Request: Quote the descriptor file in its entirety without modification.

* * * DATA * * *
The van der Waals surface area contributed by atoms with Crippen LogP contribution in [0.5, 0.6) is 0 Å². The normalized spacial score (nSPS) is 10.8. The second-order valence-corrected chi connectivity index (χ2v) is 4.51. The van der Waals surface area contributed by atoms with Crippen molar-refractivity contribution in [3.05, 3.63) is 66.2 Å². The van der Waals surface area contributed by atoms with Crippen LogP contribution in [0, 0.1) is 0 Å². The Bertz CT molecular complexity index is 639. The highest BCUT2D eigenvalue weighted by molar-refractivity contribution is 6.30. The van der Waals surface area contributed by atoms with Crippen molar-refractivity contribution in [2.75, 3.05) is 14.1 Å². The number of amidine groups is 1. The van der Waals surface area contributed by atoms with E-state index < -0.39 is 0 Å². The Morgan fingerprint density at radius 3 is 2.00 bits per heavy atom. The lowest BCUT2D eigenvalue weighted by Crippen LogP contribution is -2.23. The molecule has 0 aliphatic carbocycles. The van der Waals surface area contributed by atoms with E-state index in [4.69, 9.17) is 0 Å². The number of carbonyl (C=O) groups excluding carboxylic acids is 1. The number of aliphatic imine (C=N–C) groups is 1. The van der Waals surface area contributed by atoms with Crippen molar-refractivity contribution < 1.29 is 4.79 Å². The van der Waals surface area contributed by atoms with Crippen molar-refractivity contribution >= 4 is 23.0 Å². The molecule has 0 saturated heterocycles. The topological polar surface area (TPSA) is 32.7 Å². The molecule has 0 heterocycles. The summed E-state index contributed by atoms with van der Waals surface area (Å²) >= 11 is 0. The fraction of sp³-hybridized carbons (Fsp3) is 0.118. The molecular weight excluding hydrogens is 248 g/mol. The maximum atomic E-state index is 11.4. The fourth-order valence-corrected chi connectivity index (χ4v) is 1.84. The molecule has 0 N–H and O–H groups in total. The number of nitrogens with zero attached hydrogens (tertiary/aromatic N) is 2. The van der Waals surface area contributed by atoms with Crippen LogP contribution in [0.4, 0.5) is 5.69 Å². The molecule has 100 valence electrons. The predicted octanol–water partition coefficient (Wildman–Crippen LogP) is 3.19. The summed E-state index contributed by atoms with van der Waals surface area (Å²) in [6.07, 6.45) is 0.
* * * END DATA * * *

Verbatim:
The van der Waals surface area contributed by atoms with Crippen LogP contribution in [0.5, 0.6) is 0 Å². The normalized spacial score (nSPS) is 10.8. The second-order valence-corrected chi connectivity index (χ2v) is 4.51. The van der Waals surface area contributed by atoms with Crippen molar-refractivity contribution in [3.05, 3.63) is 66.2 Å². The van der Waals surface area contributed by atoms with Crippen LogP contribution in [0, 0.1) is 0 Å². The Bertz CT molecular complexity index is 639. The highest BCUT2D eigenvalue weighted by molar-refractivity contribution is 6.30. The van der Waals surface area contributed by atoms with Crippen molar-refractivity contribution in [2.75, 3.05) is 14.1 Å². The number of amidine groups is 1. The van der Waals surface area contributed by atoms with E-state index < -0.39 is 0 Å². The Morgan fingerprint density at radius 3 is 2.00 bits per heavy atom. The lowest BCUT2D eigenvalue weighted by Crippen LogP contribution is -2.23. The molecule has 0 aliphatic carbocycles. The van der Waals surface area contributed by atoms with E-state index in [4.69, 9.17) is 0 Å². The number of carbonyl (C=O) groups excluding carboxylic acids is 1. The number of aliphatic imine (C=N–C) groups is 1. The van der Waals surface area contributed by atoms with Crippen molar-refractivity contribution < 1.29 is 4.79 Å². The van der Waals surface area contributed by atoms with Crippen molar-refractivity contribution >= 4 is 23.0 Å². The molecule has 0 saturated heterocycles. The topological polar surface area (TPSA) is 32.7 Å². The molecule has 0 heterocycles. The summed E-state index contributed by atoms with van der Waals surface area (Å²) >= 11 is 0. The fraction of sp³-hybridized carbons (Fsp3) is 0.118. The molecular weight excluding hydrogens is 248 g/mol. The maximum atomic E-state index is 11.4. The fourth-order valence-corrected chi connectivity index (χ4v) is 1.84. The molecule has 0 N–H and O–H groups in total. The number of nitrogens with zero attached hydrogens (tertiary/aromatic N) is 2. The van der Waals surface area contributed by atoms with Crippen LogP contribution in [0.4, 0.5) is 5.69 Å². The molecule has 100 valence electrons. The predicted octanol–water partition coefficient (Wildman–Crippen LogP) is 3.19. The summed E-state index contributed by atoms with van der Waals surface area (Å²) in [6.07, 6.45) is 0.